The following hospital midwifery practices have rates that are comparably low to the lowest overall hospital rates reported above:
Primary C-section rates are lowest of all for those who choose to give birth at home or in a freestanding birth center
Here in the Chicago-area, birthing people who plan to give birth at home or in a freestanding birth center like The Birth Center at PCC have a 3 – 4% chance of ending up with a cesarean. That’s two to four times lower than the lowest hospital rates (which range from about 7% to 11%), and six to eight times lower than the highest hospital rates (which range from about 19% to 24%).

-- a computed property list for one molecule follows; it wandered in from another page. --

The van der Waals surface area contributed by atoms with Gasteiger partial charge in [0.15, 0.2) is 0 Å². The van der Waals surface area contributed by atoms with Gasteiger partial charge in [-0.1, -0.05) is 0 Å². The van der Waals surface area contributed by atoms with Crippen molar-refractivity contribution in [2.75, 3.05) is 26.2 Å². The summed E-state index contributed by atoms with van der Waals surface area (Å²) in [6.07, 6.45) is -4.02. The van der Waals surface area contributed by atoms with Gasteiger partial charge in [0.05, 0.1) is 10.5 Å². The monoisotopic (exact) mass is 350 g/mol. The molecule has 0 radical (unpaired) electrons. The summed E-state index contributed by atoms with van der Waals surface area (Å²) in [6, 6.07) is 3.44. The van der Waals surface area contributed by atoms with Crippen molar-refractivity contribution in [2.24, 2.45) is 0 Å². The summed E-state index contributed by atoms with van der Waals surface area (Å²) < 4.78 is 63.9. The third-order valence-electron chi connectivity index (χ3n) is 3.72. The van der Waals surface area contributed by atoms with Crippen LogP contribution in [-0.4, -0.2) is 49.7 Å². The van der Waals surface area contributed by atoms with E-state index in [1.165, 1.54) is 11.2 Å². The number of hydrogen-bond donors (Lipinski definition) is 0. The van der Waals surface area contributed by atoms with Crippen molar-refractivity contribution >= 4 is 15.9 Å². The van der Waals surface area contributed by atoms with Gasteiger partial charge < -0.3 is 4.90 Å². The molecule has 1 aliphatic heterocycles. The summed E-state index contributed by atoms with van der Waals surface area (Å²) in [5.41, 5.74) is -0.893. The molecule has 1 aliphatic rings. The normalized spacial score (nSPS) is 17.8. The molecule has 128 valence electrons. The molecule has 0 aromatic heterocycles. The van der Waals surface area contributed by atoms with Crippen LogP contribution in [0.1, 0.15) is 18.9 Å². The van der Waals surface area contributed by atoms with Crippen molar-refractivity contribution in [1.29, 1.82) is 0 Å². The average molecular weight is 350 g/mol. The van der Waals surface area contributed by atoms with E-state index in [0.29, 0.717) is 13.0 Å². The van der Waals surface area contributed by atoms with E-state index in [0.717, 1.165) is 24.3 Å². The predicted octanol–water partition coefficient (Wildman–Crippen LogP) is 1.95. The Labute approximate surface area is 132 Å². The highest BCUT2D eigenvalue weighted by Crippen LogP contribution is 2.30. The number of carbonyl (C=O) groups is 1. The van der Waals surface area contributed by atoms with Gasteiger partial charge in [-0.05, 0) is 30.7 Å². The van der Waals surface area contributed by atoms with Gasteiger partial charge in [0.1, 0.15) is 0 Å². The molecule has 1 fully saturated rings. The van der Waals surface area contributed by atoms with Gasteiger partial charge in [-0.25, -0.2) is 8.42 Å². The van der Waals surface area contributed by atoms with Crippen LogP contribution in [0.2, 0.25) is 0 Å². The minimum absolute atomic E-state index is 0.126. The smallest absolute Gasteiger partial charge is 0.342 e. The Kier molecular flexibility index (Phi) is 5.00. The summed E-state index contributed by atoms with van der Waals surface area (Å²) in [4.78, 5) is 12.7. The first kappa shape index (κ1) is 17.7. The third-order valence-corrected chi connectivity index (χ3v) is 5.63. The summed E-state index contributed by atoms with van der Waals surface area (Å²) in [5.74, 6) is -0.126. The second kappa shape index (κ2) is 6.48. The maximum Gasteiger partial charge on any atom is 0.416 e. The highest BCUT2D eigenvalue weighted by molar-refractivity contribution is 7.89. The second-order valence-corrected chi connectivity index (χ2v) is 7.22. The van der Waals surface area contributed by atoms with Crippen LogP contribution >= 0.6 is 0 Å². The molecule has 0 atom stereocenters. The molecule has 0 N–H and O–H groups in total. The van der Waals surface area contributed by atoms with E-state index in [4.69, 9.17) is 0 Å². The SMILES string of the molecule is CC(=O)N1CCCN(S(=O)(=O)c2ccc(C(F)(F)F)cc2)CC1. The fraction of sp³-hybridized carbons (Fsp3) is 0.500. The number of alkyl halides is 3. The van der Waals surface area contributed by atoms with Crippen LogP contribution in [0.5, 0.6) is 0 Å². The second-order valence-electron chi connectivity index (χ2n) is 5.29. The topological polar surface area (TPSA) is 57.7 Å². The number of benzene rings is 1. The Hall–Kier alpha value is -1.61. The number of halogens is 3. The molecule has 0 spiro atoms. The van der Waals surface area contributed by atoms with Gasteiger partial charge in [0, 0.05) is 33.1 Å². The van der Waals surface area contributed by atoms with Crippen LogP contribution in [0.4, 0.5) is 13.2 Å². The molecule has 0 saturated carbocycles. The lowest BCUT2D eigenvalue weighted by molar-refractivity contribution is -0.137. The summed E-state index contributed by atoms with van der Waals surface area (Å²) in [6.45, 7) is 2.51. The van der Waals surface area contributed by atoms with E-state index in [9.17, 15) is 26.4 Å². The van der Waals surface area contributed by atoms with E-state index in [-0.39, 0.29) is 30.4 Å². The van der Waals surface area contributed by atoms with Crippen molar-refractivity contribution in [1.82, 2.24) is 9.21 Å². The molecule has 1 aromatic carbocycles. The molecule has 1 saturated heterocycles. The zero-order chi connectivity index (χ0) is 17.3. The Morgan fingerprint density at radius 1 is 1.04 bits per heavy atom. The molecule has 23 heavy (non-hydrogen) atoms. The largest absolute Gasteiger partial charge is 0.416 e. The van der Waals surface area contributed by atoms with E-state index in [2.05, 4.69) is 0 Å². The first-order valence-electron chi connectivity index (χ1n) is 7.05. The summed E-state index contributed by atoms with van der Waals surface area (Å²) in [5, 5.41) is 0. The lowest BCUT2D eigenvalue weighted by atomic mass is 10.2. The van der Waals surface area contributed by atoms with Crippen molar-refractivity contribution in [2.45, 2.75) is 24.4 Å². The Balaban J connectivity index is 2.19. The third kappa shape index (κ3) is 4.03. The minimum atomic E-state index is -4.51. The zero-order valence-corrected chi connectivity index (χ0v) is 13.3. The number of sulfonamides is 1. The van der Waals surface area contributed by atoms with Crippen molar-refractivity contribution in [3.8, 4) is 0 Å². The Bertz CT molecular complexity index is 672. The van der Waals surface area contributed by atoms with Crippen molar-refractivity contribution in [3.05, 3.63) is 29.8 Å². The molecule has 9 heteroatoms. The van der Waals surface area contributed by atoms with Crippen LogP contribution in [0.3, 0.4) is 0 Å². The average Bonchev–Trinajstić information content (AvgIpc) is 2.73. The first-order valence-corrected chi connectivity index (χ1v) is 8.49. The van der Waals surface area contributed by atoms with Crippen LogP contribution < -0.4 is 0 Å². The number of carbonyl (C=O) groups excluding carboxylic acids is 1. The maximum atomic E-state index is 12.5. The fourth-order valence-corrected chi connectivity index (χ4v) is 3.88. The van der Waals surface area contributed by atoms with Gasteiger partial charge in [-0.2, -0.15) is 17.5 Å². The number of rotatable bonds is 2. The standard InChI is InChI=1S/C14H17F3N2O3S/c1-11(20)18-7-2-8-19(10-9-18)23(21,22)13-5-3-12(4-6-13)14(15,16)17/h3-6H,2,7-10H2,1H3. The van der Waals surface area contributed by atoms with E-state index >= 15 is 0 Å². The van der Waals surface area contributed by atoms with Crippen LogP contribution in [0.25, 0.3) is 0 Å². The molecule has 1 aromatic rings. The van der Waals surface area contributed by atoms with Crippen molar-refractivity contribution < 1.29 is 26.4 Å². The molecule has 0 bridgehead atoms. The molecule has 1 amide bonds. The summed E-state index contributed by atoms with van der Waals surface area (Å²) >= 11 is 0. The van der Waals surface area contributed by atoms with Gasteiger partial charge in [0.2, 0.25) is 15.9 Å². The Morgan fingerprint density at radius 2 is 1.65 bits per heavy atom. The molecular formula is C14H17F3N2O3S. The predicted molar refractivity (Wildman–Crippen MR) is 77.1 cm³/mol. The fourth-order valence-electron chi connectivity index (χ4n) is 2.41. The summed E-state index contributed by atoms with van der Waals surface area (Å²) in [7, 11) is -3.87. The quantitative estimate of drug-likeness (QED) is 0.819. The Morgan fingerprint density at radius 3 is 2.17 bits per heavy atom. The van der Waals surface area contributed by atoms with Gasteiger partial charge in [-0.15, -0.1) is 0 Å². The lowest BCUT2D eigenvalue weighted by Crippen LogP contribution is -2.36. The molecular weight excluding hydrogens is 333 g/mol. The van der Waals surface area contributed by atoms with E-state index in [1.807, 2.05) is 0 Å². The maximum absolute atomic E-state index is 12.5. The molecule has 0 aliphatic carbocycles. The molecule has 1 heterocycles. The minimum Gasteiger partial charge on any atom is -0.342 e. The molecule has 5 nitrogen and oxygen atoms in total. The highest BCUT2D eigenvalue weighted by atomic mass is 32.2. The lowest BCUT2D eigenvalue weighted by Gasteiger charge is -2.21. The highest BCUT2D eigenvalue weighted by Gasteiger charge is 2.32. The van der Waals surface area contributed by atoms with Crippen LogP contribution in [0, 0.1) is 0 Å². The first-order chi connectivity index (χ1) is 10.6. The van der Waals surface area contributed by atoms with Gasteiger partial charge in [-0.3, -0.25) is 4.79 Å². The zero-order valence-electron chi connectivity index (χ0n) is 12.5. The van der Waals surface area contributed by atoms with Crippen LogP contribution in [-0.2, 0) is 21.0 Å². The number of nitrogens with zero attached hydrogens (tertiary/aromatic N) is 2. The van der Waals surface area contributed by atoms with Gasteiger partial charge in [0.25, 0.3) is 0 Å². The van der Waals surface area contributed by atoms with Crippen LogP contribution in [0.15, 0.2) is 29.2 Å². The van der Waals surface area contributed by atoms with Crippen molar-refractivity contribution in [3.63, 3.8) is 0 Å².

Of course, those who qualify to give birth in these out-of-hospital settings are very low-risk to begin with, so they are less likely to need a c-section wherever they give birth. And since these out-of-hospital rates are self-reported and not risk-adjusted, they cannot be compared directly to the primary cesarean rates at hospitals.
Still, if you qualify to give birth at home or at a freestanding birth center, these rates do give you a fair picture of how very low your cesarean risk could be. If avoiding a C-section is a top priority for you, these could be good options to consider.
BirthGuide offers lots of information to help you decide. You can take the “where should I have my baby?” questionnaire to see if home birth or a birth center might right for you. You can also hear birth stories, learn more about the pros and cons of each setting, compare home birth and birth centers to hospital birth, and find home birth midwives and birth centers. [Note: This content is not currently available in gender-neutral language versions.]